Under one section of the new law, North Carolina police departments are permitted (but not required) to disclose police videos only to persons whose image or voice is in the recording (or their representative). This includes the personal representative of a deceased person whose image in the recording, so families such as Keith Scott’s would be able to make a request that the video be disclosed under the law. The law has a very limited definition of disclosure: individuals depicted in the video can only privately view the recording (again, only at the discretion of the police department) at a time and location set by such department. During the viewing, the individuals may not copy or record or receive a copy of the video without a court order. Further, the police may limit viewing of video that is “relevant to the person’s request.” Presumably, this would allow the police to selectively edit the video, thus denying the family the ability to see the entire video in some cases.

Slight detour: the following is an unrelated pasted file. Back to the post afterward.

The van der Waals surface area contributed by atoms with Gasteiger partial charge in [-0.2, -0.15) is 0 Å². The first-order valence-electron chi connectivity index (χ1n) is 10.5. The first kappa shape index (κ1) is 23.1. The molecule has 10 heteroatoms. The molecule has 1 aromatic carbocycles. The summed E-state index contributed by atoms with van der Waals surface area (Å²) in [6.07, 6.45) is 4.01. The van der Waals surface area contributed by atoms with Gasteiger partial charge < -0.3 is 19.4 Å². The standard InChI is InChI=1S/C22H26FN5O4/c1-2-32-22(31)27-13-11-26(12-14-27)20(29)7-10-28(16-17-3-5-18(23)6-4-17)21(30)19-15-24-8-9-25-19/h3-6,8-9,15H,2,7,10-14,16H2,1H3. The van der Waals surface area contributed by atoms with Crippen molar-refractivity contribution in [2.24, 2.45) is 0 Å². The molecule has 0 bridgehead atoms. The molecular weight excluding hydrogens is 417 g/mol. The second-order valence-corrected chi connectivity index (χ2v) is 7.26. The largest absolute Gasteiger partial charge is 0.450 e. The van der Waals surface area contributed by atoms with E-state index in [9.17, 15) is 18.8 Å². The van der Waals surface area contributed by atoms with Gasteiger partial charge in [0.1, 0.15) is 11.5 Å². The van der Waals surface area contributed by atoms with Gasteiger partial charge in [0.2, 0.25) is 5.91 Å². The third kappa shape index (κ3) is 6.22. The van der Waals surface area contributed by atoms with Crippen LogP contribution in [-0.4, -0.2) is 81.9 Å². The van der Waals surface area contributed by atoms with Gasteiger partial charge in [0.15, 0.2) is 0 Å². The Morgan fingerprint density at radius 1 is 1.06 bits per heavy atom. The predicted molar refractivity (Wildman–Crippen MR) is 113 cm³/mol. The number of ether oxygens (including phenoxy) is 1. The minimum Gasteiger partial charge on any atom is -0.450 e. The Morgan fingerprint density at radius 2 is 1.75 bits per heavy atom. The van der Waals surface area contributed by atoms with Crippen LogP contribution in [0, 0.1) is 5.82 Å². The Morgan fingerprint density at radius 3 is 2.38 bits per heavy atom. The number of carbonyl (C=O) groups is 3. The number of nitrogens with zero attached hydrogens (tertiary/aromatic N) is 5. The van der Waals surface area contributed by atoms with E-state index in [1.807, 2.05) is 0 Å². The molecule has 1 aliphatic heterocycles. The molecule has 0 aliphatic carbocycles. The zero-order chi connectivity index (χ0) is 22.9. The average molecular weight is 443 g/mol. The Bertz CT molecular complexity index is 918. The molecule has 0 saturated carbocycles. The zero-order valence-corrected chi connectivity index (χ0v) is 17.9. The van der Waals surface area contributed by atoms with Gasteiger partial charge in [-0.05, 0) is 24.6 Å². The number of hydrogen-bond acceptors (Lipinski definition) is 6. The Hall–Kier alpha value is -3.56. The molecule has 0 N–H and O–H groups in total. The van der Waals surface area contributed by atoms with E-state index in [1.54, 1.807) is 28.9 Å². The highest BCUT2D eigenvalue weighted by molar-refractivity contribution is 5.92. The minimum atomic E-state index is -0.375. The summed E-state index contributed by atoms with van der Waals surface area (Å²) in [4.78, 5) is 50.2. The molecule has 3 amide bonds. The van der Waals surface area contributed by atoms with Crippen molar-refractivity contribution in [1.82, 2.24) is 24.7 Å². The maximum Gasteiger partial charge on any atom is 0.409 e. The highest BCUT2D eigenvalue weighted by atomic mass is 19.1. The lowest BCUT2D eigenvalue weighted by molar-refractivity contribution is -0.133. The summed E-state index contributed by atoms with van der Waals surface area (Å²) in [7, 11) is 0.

If a police department refuses a request to disclose a police video, and an individual depicted in the video they may appeal to the courts (as noted above, the Scott family was granted the right to see the videos last night). The law creates several procedural barriers to obtaining a court order against a police department. For example, the individual would have to prove that the law enforcement agency “abused its discretion in denying the request for disclosure.” Proving “abuse of discretion” of public officials is notoriously difficult, especially with cases in which the court is sitting in judgment of police officers and in which the underlying statute itself already gives the police agency broad discretion to refuse disclosure. An individual may not obtain attorney fees and costs, even if the court finds the agency abused its discretion, and the law even waives liability against police agencies who fail to comply with the law in most cases. Finally, no action can move forward unless applicable law enforcement agencies and employees are afforded a right to be heard “at any proceeding” to consider disclosures of videos.